3. You need both server & client apps on both server & clients to be running at all times for the services you wanted. i.e. iTune. My suggestion is to run a client app on each computer to access the shared folder of iTune files. It can be done for OS backup as well. Create subfolders called itune, backup, etc. and make them accessible (permissions) to the computers. This is what I do with my home server, but we use WMP. Basically, the media player thinks the remote folder is local. File Sharing must be on on the pc even if the pc doesn't have files to share. They need the service to access the server.

    4. Nope. It depends on the server OS. FreeNAS can run on even a USB stick. I run a headless Ubuntu server so I should have a separate HDD for OS. Most people don't care. WHS is not small, and should reside on a separate HDD. The file access speed is limited to mostly the harddisk speed. Say, you have 5 people accessing the same harddisk on the server and you're updating server OS, all those LAN-to-CLIENT speeds will be reduced significantly. The best way to do it is to have a separate HDD for OS so that you can update, install and remove software on server without speed penalty cuz you'd the only person using it at any given time. You could even apply this strategy to different type of files. Say 1TB for videos, 500GB for music, etc.


    Your specs look good to me for a home server. The weakest link in your low-power build would be the psu. While the other parts idle at low wattage, the psu is wasting electricity. Best get a 80%+ efficiency PSU. 400W will be enough. They're not cheap, BTW. You want green. You pay the price from the get-go.

    Oh wait. You're buying DDR2 why? You should get DDR3 which can be reused in a future upgrade.

    GeIL Green Series 2GB (2 x 1GB) 240-Pin DDR3 SDRAM DDR3 1066 (PC3 8500) Desktop Memory Model GG32GB1066C8DC - Retail

    * Cas Latency: 8
    * Timing: 8-8-8-20
    * Voltage: 1.3V
    * Your Price:$55.99

    MSI 785GM-E51 AM3 AMD 785G HDMI Micro ATX AMD Motherboard - Retail
    125W, HDMI DVI w/ ATI Radeon HD 4200, DX10.1, OC Switch(limit 5 per customer) what's this?
  2. Umm, it's my understanding that FreeNAS is capable of rsync which is backing up right? Also I think WHS and Windows Server for that matter has auto-backup built into the OS without use of a third party program. I might be wrong on that though.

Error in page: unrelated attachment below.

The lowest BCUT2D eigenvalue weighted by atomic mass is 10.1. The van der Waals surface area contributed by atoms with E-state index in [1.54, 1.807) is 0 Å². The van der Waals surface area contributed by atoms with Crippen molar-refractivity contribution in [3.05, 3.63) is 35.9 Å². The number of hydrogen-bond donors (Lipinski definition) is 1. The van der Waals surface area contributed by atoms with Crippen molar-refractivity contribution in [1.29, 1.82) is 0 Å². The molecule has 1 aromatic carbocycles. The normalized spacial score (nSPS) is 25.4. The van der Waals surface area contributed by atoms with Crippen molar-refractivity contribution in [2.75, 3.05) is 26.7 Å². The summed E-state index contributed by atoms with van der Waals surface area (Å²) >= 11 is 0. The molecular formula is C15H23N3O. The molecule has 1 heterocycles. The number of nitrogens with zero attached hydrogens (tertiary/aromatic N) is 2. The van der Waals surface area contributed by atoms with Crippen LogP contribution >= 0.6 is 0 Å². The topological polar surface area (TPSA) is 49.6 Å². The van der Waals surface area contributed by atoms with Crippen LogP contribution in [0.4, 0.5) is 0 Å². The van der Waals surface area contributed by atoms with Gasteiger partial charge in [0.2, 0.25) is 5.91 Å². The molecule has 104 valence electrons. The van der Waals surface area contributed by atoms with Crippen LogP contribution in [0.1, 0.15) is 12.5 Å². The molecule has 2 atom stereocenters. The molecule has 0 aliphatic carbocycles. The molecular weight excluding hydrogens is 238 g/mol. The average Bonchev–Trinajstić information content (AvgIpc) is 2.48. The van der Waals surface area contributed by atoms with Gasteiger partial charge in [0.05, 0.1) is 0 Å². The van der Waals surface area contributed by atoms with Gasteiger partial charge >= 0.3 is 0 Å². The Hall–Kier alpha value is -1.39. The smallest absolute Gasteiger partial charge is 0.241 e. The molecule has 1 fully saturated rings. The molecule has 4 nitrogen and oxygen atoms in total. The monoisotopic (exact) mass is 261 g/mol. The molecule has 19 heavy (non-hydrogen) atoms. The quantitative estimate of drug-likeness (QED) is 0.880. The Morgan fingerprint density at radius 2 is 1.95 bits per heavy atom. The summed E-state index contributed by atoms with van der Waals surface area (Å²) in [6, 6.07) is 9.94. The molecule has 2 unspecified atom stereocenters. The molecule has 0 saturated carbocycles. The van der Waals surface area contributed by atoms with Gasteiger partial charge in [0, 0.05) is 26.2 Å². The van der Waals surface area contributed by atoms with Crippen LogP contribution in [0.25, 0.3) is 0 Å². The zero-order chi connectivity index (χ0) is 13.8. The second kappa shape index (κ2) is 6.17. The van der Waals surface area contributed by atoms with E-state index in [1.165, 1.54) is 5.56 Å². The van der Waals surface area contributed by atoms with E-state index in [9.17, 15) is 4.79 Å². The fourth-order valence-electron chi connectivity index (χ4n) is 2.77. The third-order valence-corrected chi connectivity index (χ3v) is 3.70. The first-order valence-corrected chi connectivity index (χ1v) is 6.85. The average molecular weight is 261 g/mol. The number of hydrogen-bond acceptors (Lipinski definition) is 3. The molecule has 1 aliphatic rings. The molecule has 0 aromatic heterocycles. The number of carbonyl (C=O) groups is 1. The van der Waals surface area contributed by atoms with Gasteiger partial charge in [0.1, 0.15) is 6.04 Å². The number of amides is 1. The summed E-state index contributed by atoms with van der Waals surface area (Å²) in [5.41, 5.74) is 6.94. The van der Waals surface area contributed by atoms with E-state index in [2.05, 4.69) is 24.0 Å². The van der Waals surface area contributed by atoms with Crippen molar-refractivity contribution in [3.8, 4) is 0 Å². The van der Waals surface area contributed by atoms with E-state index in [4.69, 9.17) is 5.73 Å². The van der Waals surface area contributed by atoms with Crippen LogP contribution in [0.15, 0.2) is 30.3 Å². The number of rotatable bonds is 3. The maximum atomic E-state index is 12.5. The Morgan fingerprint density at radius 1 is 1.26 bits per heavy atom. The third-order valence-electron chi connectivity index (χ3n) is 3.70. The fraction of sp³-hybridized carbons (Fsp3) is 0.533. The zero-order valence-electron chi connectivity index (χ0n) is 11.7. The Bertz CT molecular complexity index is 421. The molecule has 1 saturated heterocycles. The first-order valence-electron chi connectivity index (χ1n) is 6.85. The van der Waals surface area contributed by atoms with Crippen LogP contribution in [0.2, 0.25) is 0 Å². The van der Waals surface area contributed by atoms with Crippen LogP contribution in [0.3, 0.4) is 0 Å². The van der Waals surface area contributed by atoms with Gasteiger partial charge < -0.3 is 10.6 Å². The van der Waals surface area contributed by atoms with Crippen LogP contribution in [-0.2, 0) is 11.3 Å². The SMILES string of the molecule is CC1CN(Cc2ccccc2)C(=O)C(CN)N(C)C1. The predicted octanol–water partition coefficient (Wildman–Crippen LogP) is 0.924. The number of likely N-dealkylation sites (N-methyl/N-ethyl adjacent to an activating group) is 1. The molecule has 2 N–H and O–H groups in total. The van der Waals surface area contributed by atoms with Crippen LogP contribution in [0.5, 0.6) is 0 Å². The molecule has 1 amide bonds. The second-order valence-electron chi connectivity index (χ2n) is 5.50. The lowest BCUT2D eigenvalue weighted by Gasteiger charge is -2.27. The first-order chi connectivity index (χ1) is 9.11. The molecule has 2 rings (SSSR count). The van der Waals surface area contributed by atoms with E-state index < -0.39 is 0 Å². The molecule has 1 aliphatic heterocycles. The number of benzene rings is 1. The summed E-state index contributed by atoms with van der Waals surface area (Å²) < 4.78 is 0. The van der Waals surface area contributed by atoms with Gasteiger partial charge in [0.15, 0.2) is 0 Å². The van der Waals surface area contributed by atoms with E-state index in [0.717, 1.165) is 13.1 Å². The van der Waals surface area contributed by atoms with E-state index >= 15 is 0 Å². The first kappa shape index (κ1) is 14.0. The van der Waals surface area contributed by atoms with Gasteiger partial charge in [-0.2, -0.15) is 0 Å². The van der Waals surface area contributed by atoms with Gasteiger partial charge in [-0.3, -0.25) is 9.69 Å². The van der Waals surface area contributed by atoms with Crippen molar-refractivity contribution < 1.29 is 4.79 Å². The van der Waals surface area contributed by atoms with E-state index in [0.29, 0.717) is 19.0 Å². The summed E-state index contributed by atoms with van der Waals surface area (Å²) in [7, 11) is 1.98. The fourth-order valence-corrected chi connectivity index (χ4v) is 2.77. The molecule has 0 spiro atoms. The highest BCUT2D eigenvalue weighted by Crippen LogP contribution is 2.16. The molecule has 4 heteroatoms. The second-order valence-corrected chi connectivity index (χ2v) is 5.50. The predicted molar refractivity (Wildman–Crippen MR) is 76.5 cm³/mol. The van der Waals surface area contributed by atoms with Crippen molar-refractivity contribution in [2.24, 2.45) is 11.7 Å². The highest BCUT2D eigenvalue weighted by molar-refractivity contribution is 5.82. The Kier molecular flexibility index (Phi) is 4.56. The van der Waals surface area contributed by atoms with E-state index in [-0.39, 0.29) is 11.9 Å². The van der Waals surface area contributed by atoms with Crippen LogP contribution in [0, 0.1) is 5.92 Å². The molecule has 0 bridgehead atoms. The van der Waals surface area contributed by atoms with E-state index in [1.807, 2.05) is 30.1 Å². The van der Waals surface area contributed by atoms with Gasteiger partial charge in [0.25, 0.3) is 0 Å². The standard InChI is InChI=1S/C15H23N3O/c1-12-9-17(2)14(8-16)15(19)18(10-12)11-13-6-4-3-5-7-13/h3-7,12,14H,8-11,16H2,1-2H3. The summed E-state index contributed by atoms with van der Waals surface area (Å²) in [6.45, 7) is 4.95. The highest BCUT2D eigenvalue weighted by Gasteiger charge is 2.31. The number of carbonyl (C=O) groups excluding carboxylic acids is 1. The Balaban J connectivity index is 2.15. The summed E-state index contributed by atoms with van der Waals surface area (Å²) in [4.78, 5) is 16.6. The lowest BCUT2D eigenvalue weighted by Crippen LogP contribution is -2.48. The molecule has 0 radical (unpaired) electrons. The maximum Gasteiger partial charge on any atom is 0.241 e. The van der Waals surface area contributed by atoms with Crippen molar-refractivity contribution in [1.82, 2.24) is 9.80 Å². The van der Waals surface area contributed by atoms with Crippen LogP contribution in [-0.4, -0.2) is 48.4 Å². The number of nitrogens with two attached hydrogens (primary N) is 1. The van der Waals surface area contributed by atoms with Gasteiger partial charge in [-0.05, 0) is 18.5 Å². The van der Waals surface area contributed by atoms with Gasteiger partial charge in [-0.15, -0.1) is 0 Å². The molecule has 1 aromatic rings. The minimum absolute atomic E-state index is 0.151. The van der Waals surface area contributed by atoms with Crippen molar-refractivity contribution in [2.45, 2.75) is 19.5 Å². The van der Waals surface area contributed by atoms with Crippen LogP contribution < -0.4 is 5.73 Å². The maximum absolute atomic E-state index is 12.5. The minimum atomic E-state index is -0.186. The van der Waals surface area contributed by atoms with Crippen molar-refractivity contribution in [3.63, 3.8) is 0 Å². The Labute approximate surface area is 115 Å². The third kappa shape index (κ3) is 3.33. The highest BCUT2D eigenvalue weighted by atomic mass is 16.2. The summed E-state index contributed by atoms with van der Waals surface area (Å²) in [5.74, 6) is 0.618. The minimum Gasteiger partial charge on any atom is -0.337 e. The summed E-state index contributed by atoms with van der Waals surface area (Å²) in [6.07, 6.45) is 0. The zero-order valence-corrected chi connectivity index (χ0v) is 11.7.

I'm not sure I understand your comments on running software client side and server side. I thought that each OS had add-ins for doing things like streaming iTunes, (e.g. Firefly in FreeNAS, TVersity in WHS), etc.

    A quick browse of Newegg showed some 80 plus certified PSUs:

    CORSAIR CMPSU-400CX 400W ATX12V V2.2 80 PLUS Certified Compatible with Core i7 Power Supply - Retail

    Rosewill Green Series RG430-S12 430W Continuous @40°C, 80 PLUS Certified, Single 12V Rail, Active PFC "Compatible with Core i7,i5" Power Supply - Retail

    Would either of those be acceptable. I'd probably switch the case to an Antec Two Hundred ( if I need to purchase my own PSU.

    I opted for DDR2 because I didn't think speed was a big deal for servers; I thought quantity of memory outweighed speed. But I guess, DDR3 is pretty comparable in price to DDR2 now. However, finding cheaper DDR2 supported mobos (from more reputable brands with more robust features) seemed easier than finding similar models that support DDR3. Thanks for the help.
  3. rsync will work for os backup. I don't do that since my pcs aren't on long enough, and when they're on, they're being used. I do offline os backup by booting up a backup software disk and save to a different partition. Way faster than any affordable network. IMO, online backup is TOO slow still even on 1 Gbps. Maybe 10 Gbps is more acceptable to me. Even 10 Gbps isn't guaranteed. It is usually slower than that unless you're talking about business-class equipment which is too expensive.

    Nope, Windows doesn't do iTune out of the box unless you slipstream (another topic) iTune onto the CD. However, it does WMP out of the box. Regardless, iTune & WMP play music files and all kinds of files are the same to the computer. So if you have a network folder, it doesn't matter what you want to share. Just save your stuff on the same folder so every computer will be able to access 'em. Again, it can be mp3, avi, txt, etc.

    You have got to look at network files like local files on a floppy. Once you do that, there's no limit as to what you can do and cannot do with 'em. Network just means it's on all the time as opposite to a floppy that's off/out when not in use. Think of a network folder as your floppy disk. You edit a file on network, and you can open it on another computer.